THE LINE AND THE SQUARE | write out loud

It’s not exactly “memory” in the conventional sense, but it’s worth dabbling in the killer math of military history. A deadly game of rock, paper, scissors.

The foundations on which we built Empire

They’re just a secret to share

The offensive force of rifle fire

The defensive fortress of the square.

The advantages of the musketry line

They are best learned mathematically.

And not a hundred meters in front

As a Frenchie I would certainly agree.

The French attack you in column

Of maybe 10,000 or more

That stretch back for hundreds of meters

With 20 or less at the head.

They choose their way over their stumbles

A crowded and dense mass of men

And plan that by pressure of numbers

To break through a defense.

But a column will pay a terrible price

In pain and in death and in blood

That numbers are simply a device in

Mathematics of battle and war.

Stop the spine as you go

Shoot from the front 20 men

While a line of a thousand muskets or more

Pay this over and over again.

And the speed of the volley sequence says

The cycle of prime, load and fire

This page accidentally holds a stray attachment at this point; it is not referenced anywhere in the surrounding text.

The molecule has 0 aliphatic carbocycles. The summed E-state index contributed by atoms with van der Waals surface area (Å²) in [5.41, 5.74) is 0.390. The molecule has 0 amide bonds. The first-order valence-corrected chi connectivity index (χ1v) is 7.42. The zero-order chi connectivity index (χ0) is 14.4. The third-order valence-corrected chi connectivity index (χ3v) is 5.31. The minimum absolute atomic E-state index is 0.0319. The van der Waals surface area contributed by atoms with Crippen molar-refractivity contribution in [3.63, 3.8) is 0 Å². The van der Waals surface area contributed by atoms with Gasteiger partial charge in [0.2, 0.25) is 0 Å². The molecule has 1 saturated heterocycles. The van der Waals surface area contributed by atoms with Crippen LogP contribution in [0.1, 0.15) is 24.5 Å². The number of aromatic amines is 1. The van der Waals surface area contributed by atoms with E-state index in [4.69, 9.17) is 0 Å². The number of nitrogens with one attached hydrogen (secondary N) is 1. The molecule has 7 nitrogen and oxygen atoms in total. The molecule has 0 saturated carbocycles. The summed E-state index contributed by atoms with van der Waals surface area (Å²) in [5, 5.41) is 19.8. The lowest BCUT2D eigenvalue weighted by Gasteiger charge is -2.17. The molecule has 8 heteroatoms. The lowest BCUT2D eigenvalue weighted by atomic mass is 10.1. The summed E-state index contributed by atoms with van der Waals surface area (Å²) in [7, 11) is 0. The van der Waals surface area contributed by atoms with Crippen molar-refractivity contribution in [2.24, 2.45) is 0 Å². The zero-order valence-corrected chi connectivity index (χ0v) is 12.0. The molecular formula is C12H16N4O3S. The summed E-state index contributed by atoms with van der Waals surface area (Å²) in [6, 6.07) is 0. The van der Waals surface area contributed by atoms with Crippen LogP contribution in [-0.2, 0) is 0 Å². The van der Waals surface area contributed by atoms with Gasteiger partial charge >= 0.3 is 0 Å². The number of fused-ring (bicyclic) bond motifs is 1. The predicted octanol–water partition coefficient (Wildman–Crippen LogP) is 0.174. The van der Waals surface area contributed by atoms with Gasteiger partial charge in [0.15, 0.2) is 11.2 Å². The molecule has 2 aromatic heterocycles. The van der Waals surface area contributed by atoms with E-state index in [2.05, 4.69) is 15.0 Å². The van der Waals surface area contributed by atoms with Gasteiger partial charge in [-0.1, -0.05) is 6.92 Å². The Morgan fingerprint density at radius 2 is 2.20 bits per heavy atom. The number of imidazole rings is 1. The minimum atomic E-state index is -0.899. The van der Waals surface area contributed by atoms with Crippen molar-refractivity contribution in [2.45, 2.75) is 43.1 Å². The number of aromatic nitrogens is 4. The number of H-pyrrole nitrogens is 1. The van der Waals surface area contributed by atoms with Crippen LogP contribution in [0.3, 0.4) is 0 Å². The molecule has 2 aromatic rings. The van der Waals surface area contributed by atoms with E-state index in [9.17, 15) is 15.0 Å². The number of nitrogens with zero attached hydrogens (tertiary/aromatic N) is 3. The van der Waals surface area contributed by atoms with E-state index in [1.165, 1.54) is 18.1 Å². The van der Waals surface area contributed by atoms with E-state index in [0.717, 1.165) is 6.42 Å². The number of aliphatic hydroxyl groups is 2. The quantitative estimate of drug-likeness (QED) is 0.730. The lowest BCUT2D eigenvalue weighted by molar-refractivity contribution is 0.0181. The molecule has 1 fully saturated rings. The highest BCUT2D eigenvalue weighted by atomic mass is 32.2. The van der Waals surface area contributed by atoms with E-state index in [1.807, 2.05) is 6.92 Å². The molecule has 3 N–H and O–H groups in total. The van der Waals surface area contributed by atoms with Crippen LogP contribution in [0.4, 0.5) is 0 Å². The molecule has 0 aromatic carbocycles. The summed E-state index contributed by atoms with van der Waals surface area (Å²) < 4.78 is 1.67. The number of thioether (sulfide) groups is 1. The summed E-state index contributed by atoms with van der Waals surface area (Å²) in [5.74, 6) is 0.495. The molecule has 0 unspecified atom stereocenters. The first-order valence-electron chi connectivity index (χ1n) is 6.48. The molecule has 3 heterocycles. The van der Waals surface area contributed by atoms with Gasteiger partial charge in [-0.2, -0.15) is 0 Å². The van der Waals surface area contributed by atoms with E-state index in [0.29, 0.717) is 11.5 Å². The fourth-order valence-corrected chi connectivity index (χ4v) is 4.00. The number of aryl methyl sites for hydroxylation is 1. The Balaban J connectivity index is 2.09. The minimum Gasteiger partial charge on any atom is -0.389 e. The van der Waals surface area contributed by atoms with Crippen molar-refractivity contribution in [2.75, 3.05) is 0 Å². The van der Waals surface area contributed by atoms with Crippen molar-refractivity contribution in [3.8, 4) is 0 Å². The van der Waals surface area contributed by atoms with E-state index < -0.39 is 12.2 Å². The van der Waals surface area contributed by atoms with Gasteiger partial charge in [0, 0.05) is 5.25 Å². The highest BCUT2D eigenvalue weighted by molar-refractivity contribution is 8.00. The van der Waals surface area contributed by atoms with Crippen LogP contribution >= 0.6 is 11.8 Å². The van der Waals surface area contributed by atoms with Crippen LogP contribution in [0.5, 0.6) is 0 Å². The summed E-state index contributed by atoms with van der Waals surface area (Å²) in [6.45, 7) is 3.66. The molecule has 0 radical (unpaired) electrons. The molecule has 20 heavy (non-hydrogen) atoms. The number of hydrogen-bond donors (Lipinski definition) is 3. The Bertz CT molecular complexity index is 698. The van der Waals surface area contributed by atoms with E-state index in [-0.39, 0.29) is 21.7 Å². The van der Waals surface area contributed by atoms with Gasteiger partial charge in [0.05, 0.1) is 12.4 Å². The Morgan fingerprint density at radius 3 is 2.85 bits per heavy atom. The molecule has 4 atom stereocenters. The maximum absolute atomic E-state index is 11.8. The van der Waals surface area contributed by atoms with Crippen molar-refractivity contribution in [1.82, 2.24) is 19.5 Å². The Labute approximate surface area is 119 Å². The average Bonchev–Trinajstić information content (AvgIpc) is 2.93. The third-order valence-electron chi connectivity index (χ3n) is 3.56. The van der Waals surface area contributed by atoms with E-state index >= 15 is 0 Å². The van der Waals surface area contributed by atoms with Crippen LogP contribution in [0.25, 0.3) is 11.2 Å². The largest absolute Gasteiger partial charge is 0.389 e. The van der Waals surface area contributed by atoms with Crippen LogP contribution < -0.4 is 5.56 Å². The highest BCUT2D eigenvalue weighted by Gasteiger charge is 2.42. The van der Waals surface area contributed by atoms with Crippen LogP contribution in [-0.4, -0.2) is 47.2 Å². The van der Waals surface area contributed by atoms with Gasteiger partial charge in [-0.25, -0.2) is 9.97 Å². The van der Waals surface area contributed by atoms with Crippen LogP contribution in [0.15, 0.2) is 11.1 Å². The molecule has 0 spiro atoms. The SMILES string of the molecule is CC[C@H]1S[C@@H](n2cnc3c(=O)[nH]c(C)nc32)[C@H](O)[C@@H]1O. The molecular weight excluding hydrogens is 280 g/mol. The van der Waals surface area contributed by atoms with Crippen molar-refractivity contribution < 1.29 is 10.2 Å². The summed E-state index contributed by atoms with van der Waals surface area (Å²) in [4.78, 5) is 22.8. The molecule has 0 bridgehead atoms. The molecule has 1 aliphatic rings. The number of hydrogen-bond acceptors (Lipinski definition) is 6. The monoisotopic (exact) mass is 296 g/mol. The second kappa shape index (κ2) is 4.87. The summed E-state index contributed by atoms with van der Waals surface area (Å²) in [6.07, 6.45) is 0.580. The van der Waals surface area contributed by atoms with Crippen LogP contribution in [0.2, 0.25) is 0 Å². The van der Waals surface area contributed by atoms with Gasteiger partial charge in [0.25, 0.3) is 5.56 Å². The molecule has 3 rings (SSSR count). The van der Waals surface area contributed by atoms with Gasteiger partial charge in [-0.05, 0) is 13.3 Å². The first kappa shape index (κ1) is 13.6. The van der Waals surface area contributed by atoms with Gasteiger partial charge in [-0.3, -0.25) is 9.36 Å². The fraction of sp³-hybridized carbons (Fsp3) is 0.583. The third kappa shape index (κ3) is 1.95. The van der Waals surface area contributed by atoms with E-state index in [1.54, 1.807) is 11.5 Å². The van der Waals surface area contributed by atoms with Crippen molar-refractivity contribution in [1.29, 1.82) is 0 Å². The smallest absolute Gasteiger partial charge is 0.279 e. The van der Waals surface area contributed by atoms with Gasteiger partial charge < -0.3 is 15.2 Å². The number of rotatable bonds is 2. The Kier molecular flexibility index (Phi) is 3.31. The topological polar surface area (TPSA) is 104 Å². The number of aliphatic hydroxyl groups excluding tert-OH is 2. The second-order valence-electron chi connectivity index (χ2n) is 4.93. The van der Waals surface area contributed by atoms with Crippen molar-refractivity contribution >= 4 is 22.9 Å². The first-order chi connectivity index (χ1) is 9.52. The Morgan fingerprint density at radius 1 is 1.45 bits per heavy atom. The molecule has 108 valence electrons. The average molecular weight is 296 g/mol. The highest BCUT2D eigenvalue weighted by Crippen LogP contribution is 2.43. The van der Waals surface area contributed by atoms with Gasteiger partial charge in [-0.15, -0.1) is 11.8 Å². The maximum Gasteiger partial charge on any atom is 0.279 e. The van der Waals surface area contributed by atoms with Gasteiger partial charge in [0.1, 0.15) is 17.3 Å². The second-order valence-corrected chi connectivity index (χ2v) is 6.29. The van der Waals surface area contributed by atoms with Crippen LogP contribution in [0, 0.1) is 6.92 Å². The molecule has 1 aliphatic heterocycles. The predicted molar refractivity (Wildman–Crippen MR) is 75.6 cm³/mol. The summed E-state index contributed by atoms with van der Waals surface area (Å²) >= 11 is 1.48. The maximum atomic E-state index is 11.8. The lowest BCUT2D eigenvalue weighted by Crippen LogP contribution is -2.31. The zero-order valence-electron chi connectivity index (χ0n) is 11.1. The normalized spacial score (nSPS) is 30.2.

Three volleys a minute brings three spits from Hell

The thunder of the choir of King George.

And practice and drill and practice again

Makes the shot go as planned

But all the training and instruction of men

They can never be taught to stand up.

And so the mathematics of war

It would counteract the strength of his spine

But the line would always be vulnerable

At a cavalry horse charge.

So you kindly looked at the training you had done

In the drill yard that helped you prepare

To make an efficient maneuver on

Hearing the command “Shape square!”

When the spearmen charged you stood and held the line

Until signaled by bugle or drums

To break square too early in time

He invited the wrath of his weapons.

For a six pound shot hitting on the line

I’d pull out a redcoat or two

But 20 or more would go to hell

If in the square one flew.

But once we were ready and the bayonets fixed

Or our pikes were stuck in the ground

There was not a lancer in all of France

It wouldn’t swing your charger.

And when they fell back from a failed attack

The bugles once more would give the signal

Three volleys repeated while retreating

A red line gift from King George.

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